Depth Sounder / Depth Meter Explanation

, Depth Sounder / Depth Meter Explanation

When sailing school students step on our boats, one of the first questions they ask is how to read and understand the depth meter. And what a good place to start thinking about boating!

, Depth Sounder / Depth Meter Explanation

How the depth sounder works

The depth meter sends the signal from the transducer at the through-hull fitting to the bottom of the ocean floor. The transducer counts how long the signal takes to go there and bounce back, does some fancy math, and spits out the answer.

, Depth Sounder / Depth Meter Explanation

Sorting out the numbers

On most of our 30 to 40-foot sailboats, our magic number is three. By that, I mean when the gauge reads three feet, the boat will be aground.

That is because there is three feet clearance between the transducer and the bottom of the keel. That’s not three feet from the waterline, or the top of the freeboard, or even the cabin top. It’s from the transducer to the ocean floor.

, Depth Sounder / Depth Meter Explanation

Adjusting the readout

The transducer reporting digital readout can be adjusted to read zero when you are aground. I think for years and years, maybe it was not possible to calibrate the device, so maybe everyone got used to the number three meaning aground. Or, if it was possible, it was like setting the blinking time readout on a VCR; just too much trouble.

, Depth Sounder / Depth Meter Explanation

So, when the transducer reads anything less than three, we are in a panic. If it was set to read that zero means we are aground, we would probably be pulling in and out of our slips actually with anywhere from one to two feet of clearance, but with that readout, we would think we are plowing through mud.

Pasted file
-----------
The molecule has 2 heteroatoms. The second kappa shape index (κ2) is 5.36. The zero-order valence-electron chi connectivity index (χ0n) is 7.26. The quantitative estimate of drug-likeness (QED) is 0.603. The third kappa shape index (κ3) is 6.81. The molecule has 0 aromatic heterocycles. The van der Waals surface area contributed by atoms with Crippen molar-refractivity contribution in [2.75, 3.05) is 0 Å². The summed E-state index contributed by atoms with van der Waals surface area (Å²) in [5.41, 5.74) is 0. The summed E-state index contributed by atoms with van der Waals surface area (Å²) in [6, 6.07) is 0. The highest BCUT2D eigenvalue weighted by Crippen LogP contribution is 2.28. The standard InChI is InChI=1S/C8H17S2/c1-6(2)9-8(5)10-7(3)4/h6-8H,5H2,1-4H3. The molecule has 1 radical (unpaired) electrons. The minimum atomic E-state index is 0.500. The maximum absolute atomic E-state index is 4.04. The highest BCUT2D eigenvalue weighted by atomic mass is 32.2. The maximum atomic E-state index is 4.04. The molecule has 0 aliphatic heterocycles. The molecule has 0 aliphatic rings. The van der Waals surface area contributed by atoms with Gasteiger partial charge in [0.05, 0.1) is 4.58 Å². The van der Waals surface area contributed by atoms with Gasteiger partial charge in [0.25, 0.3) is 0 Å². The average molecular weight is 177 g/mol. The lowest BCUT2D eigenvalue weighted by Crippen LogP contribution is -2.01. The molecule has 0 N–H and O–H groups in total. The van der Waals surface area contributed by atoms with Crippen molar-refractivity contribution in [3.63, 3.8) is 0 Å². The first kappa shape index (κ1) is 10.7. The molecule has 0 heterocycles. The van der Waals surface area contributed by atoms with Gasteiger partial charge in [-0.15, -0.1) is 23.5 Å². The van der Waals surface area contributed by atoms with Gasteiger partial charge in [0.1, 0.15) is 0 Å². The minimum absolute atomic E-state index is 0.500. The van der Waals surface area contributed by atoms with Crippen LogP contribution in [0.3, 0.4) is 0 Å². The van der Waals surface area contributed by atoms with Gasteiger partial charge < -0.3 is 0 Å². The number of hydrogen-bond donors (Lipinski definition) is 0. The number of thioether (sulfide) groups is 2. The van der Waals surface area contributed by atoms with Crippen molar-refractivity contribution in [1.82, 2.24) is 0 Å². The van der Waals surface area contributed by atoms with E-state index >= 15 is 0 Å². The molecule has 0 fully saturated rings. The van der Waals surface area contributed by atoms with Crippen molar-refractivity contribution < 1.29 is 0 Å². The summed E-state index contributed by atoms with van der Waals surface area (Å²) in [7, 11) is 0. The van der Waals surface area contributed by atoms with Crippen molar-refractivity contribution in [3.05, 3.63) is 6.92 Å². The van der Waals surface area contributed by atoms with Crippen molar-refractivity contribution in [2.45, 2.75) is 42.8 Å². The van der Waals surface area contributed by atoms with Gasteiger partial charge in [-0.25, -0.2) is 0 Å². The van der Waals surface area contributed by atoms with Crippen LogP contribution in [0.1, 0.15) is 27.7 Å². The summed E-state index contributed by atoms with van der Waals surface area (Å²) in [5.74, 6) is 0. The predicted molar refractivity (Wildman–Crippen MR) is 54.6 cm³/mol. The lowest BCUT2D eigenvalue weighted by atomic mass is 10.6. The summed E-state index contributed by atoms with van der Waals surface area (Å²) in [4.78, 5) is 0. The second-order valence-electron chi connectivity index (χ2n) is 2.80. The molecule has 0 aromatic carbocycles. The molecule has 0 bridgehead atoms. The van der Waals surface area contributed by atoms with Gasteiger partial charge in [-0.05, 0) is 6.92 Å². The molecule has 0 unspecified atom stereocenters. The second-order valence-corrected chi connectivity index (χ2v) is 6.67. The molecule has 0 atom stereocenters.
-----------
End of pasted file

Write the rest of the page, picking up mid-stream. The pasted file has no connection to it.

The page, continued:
That must be why people are reluctant to calibrate them to read the true depth. Possibly they are reluctant to consult the manual.

, Depth Sounder / Depth Meter Explanation

Three different ways to measure depth

1. Depth from the top of the water to the sea floor. 

To get that depth, you would have to add from the transducer to the waterline.

2. You can have a reading from the transducer to the bottom of the seafloor.  

This requires no adjustment. The device comes out the box reading from it to wherever its signal bounces.

3. You could have the instrument read what is actually between the very bottom of your keel and the sea floor. 

This would require you subtracted the distance between the bottom of the keel to the transducer in order to get a “clearance only“ read out.

, Depth Sounder / Depth Meter Explanation

Depth and Anchoring

When you’re anchoring, you are using the depth meter to decide how much scope to lay out. 

It’s actually rather misleading to use your depth meter readout to determine scope unless you have it set to read from the bottom to the waterline. The depth of the water is not really 12 feet; it is more likely closer to 15 feet, and then you still need to add another three feet to your depth calculation to add your freeboard!

, Depth Sounder / Depth Meter Explanation
The line to the mooring ball covers the distance known as “freeboard” – the length between the waterline and the top of the rail.

So, if your depth meter is reading 12 feet, and the transducer is three feet below your waterline; you need to figure for 15 feet. Then you need to add another three feet from your waterline to your anchor roller! That gives you 18 feet times your preferred ratio of line to depth. I guess this is why I always just go ahead and multiply it by 10 instead of seven! 

Which do you prefer?

Your depth meter to read actual depth, depth from the transducer, or clearance below the keel? Please leave your comments below.

What to read next: How to Pick up a Mooring Ball

Coming Soon – Anchoring!

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  • David Gale February 23, 2019 at 5:25 pm

    Nice piece in today’s ASA newsletter!

    • Kimberly February 25, 2019 at 3:27 pm

      Thank you so much – I really appreciate your visit!

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